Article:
Spread of fake news prompts literacy efforts in schools

Associated Press

IOWA CITY, Iowa

Alarmed by the proliferation of false content online, state lawmakers around the country are pushing schools to put more emphasis on teaching students how to tell fact from fiction.

Lawmakers in several states have introduced or passed bills calling on public-school systems to do more to teach media literacy skills that they say are critical to democracy. The effort has been bipartisan but has received little attention despite successful legislation in Washington state, Connecticut, Rhode Island and New Mexico.

Several more states are expected to consider such bills in the coming year, including Arizona, New York and Hawaii.

“I don’t think it’s a partisan issue to appreciate the importance of good information and the teaching of tools for navigating the information environment,” said Hans Zeiger, a Republican state senator in Washington who co-sponsored a bill that passed in his state earlier this year. “There is such a thing as an objective source versus other kinds of sources, and that’s an appropriate thing for schools to be teaching.”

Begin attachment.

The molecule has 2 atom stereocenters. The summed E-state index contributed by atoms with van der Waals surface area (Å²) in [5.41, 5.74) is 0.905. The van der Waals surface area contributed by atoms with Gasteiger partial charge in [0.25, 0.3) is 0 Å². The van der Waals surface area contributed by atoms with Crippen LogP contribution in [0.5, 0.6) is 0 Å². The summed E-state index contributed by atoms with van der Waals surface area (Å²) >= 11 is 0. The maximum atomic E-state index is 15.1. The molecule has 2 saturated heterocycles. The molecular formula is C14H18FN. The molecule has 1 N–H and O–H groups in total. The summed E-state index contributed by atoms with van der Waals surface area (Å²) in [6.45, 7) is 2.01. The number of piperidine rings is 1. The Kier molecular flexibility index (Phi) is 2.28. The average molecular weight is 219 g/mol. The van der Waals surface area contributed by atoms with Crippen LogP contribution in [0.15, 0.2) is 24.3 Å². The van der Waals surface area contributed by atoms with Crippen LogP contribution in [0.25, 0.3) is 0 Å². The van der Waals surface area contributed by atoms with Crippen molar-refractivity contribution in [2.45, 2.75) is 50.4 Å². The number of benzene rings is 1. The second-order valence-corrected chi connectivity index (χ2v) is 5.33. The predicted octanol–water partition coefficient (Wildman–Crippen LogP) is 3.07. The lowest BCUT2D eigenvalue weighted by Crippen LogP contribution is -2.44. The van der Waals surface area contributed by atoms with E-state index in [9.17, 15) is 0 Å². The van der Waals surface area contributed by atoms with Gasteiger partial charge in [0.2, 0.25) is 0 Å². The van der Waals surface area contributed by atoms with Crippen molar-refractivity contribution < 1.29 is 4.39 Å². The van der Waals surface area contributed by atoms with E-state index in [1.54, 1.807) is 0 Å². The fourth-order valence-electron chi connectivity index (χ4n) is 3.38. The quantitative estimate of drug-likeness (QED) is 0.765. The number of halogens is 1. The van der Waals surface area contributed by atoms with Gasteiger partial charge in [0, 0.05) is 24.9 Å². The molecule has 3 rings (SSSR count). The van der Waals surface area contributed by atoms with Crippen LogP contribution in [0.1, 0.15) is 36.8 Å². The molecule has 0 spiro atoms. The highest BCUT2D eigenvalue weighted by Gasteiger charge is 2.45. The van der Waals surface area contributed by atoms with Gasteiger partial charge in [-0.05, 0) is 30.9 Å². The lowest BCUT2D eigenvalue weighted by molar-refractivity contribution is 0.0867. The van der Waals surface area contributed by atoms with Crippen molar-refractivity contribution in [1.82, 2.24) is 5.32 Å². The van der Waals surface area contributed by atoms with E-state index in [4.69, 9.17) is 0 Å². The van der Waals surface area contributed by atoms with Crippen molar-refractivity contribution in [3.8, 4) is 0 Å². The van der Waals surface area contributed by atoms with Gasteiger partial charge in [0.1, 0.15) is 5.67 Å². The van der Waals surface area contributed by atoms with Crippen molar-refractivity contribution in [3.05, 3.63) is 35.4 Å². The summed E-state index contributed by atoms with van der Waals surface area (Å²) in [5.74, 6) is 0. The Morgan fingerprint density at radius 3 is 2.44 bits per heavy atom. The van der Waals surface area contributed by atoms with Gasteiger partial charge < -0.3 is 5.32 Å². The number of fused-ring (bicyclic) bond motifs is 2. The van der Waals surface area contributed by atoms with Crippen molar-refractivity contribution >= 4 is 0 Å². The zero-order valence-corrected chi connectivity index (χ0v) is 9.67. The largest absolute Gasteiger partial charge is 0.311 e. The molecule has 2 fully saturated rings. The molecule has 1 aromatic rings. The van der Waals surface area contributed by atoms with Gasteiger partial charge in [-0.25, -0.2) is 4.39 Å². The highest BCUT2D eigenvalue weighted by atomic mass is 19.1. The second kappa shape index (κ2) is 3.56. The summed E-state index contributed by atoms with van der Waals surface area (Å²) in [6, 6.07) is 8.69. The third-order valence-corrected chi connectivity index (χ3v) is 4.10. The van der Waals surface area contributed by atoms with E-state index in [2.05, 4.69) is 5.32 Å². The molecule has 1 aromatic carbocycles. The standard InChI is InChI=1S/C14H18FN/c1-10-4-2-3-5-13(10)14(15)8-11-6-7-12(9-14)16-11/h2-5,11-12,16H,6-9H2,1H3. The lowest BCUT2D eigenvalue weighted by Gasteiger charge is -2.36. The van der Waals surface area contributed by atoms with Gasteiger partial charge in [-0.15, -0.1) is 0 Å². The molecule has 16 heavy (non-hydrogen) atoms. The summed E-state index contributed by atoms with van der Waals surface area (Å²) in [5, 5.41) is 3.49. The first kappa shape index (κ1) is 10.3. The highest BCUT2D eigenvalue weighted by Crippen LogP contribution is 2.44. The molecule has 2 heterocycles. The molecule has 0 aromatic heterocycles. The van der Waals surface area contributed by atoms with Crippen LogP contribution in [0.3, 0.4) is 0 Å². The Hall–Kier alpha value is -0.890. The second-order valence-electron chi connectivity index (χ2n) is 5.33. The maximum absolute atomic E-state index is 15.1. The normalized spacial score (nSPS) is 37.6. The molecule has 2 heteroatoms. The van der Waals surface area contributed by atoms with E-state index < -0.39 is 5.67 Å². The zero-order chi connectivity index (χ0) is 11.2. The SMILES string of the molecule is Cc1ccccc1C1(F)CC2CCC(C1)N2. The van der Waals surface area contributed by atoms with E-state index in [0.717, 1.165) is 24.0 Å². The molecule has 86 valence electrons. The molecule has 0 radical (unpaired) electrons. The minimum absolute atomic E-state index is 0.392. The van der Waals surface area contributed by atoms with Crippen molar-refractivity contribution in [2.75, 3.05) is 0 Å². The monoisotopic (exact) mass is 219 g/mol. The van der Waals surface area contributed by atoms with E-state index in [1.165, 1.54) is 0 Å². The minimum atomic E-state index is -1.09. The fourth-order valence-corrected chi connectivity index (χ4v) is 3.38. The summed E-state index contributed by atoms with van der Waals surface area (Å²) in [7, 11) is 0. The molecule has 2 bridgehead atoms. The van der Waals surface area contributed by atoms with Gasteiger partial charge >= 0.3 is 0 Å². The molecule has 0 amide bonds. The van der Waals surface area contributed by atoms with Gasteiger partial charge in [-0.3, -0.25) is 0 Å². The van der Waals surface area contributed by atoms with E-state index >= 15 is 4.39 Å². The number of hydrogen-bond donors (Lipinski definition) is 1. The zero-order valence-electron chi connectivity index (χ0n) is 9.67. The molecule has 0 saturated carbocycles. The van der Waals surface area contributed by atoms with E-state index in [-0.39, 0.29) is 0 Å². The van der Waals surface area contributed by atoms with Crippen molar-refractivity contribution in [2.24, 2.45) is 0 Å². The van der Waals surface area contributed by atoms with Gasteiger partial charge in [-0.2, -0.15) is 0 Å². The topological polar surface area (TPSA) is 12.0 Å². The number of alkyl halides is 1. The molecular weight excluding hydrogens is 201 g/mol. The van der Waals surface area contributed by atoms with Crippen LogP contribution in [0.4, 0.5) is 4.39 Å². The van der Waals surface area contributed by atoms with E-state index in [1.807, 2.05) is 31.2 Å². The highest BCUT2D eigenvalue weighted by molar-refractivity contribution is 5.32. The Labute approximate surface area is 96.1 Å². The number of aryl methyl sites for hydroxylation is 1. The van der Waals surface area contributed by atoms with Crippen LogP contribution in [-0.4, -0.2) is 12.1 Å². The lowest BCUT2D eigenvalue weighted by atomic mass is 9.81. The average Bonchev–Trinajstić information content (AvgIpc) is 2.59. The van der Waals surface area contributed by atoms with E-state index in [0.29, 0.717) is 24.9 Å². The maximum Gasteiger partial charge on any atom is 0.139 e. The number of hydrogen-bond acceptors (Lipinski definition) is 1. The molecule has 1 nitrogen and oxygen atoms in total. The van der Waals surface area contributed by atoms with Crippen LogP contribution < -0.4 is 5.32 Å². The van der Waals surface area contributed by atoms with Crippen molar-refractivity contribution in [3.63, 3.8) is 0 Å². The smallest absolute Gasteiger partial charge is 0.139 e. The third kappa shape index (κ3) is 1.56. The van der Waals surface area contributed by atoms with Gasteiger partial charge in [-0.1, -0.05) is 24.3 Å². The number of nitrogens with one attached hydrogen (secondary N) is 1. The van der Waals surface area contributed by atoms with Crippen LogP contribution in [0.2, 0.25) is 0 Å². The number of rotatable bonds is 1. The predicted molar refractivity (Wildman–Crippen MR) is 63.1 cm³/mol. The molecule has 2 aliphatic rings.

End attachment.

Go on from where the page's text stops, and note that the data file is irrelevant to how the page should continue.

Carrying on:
Advocates say the K-12 curriculum has not kept pace with rapid changes in technology. Studies show many children spend hours every day online but struggle to comprehend the content that comes at them.

For years, they have pushed schools to incorporate media literacy – including the ability to evaluate and analyze sources of information – into lesson plans in civics, language arts, science and other subjects.

Their efforts started getting traction after the 2016 presidential election, which highlighted how even many adults can be fooled by false and misleading content peddled by agenda-driven domestic and foreign sources.

“Five years ago, it was difficult to get people to understand what we were doing and what we wanted to see happen in education and the skills students needed to learn,” said Michelle Ciulla Lipkin, executive director of the National Association for Media Literacy Education. “Now there is no question about the vitalness of this in classrooms.”

A study published in 2016 by Stanford University researchers also brought the issue into focus. It warned that students from middle school to college were “easily duped” and ill-equipped to use reason with online information.

The researchers warned that “democracy is threatened by the ease at which disinformation about civic issues is allowed to spread and flourish.”

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